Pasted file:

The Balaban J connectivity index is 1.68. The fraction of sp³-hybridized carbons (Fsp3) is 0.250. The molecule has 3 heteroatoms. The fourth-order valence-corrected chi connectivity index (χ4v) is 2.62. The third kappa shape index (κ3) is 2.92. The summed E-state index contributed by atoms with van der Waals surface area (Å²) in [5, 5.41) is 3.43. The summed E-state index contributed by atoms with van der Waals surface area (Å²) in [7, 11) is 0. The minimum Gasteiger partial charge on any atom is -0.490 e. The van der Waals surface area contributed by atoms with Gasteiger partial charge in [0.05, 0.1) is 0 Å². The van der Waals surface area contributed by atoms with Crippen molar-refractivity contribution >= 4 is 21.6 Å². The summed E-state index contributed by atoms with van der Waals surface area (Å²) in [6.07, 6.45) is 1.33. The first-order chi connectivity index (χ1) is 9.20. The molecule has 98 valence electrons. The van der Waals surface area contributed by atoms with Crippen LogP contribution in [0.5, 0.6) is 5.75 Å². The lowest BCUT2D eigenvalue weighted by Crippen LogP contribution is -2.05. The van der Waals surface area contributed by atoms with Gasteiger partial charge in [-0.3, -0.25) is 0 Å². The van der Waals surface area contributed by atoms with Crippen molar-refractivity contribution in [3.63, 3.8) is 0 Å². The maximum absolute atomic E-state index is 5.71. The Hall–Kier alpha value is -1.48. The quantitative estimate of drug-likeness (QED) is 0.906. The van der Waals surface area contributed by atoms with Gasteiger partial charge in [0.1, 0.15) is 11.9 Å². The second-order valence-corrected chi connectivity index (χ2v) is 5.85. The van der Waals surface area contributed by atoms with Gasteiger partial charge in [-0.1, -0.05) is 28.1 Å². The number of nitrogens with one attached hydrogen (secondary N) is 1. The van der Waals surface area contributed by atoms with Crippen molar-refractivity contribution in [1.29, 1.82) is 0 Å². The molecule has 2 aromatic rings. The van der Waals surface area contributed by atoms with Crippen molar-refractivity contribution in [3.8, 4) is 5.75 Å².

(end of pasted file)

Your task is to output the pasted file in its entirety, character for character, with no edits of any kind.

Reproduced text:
The Balaban J connectivity index is 1.68. The fraction of sp³-hybridized carbons (Fsp3) is 0.250. The molecule has 3 heteroatoms. The fourth-order valence-corrected chi connectivity index (χ4v) is 2.62. The third kappa shape index (κ3) is 2.92. The summed E-state index contributed by atoms with van der Waals surface area (Å²) in [5, 5.41) is 3.43. The summed E-state index contributed by atoms with van der Waals surface area (Å²) in [7, 11) is 0. The minimum Gasteiger partial charge on any atom is -0.490 e. The van der Waals surface area contributed by atoms with Gasteiger partial charge in [0.05, 0.1) is 0 Å². The van der Waals surface area contributed by atoms with Crippen molar-refractivity contribution >= 4 is 21.6 Å². The summed E-state index contributed by atoms with van der Waals surface area (Å²) in [6.07, 6.45) is 1.33. The first-order chi connectivity index (χ1) is 9.20. The molecule has 98 valence electrons. The van der Waals surface area contributed by atoms with Crippen LogP contribution in [0.5, 0.6) is 5.75 Å². The lowest BCUT2D eigenvalue weighted by Crippen LogP contribution is -2.05. The van der Waals surface area contributed by atoms with Gasteiger partial charge in [-0.3, -0.25) is 0 Å². The van der Waals surface area contributed by atoms with Crippen molar-refractivity contribution in [3.63, 3.8) is 0 Å². The maximum absolute atomic E-state index is 5.71. The Hall–Kier alpha value is -1.48. The quantitative estimate of drug-likeness (QED) is 0.906. The van der Waals surface area contributed by atoms with Gasteiger partial charge in [0.1, 0.15) is 11.9 Å². The second-order valence-corrected chi connectivity index (χ2v) is 5.85. The van der Waals surface area contributed by atoms with Gasteiger partial charge in [-0.1, -0.05) is 28.1 Å². The number of nitrogens with one attached hydrogen (secondary N) is 1. The van der Waals surface area contributed by atoms with Crippen molar-refractivity contribution in [1.29, 1.82) is 0 Å². The molecule has 2 aromatic rings. The van der Waals surface area contributed by atoms with Crippen molar-refractivity contribution in [3.8, 4) is 5.75 Å².